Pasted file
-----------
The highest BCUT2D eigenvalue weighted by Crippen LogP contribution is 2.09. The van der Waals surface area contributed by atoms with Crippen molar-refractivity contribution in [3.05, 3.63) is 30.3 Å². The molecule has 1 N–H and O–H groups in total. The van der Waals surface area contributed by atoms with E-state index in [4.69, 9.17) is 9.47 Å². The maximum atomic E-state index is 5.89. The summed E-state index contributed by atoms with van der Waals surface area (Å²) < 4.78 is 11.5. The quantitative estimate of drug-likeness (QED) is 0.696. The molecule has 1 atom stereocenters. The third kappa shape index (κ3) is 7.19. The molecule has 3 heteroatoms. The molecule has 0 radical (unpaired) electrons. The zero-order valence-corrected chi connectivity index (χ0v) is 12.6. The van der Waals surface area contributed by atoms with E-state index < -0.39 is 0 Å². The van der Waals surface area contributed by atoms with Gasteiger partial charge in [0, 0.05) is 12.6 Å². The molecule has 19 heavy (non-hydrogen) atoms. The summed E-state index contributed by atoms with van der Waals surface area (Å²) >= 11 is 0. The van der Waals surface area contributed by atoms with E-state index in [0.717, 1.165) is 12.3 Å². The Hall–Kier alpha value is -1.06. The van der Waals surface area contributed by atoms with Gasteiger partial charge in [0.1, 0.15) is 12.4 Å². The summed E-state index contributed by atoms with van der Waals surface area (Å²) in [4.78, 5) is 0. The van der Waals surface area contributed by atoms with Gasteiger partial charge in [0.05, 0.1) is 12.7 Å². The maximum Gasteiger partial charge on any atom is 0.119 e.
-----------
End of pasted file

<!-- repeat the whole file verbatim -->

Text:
The highest BCUT2D eigenvalue weighted by Crippen LogP contribution is 2.09. The van der Waals surface area contributed by atoms with Crippen molar-refractivity contribution in [3.05, 3.63) is 30.3 Å². The molecule has 1 N–H and O–H groups in total. The van der Waals surface area contributed by atoms with E-state index in [4.69, 9.17) is 9.47 Å². The maximum atomic E-state index is 5.89. The summed E-state index contributed by atoms with van der Waals surface area (Å²) < 4.78 is 11.5. The quantitative estimate of drug-likeness (QED) is 0.696. The molecule has 1 atom stereocenters. The third kappa shape index (κ3) is 7.19. The molecule has 3 heteroatoms. The molecule has 0 radical (unpaired) electrons. The zero-order valence-corrected chi connectivity index (χ0v) is 12.6. The van der Waals surface area contributed by atoms with E-state index < -0.39 is 0 Å². The van der Waals surface area contributed by atoms with Gasteiger partial charge in [0, 0.05) is 12.6 Å². The molecule has 19 heavy (non-hydrogen) atoms. The summed E-state index contributed by atoms with van der Waals surface area (Å²) >= 11 is 0. The van der Waals surface area contributed by atoms with E-state index in [0.717, 1.165) is 12.3 Å². The Hall–Kier alpha value is -1.06. The van der Waals surface area contributed by atoms with Gasteiger partial charge in [0.1, 0.15) is 12.4 Å². The summed E-state index contributed by atoms with van der Waals surface area (Å²) in [4.78, 5) is 0. The van der Waals surface area contributed by atoms with Gasteiger partial charge in [0.05, 0.1) is 12.7 Å². The maximum Gasteiger partial charge on any atom is 0.119 e.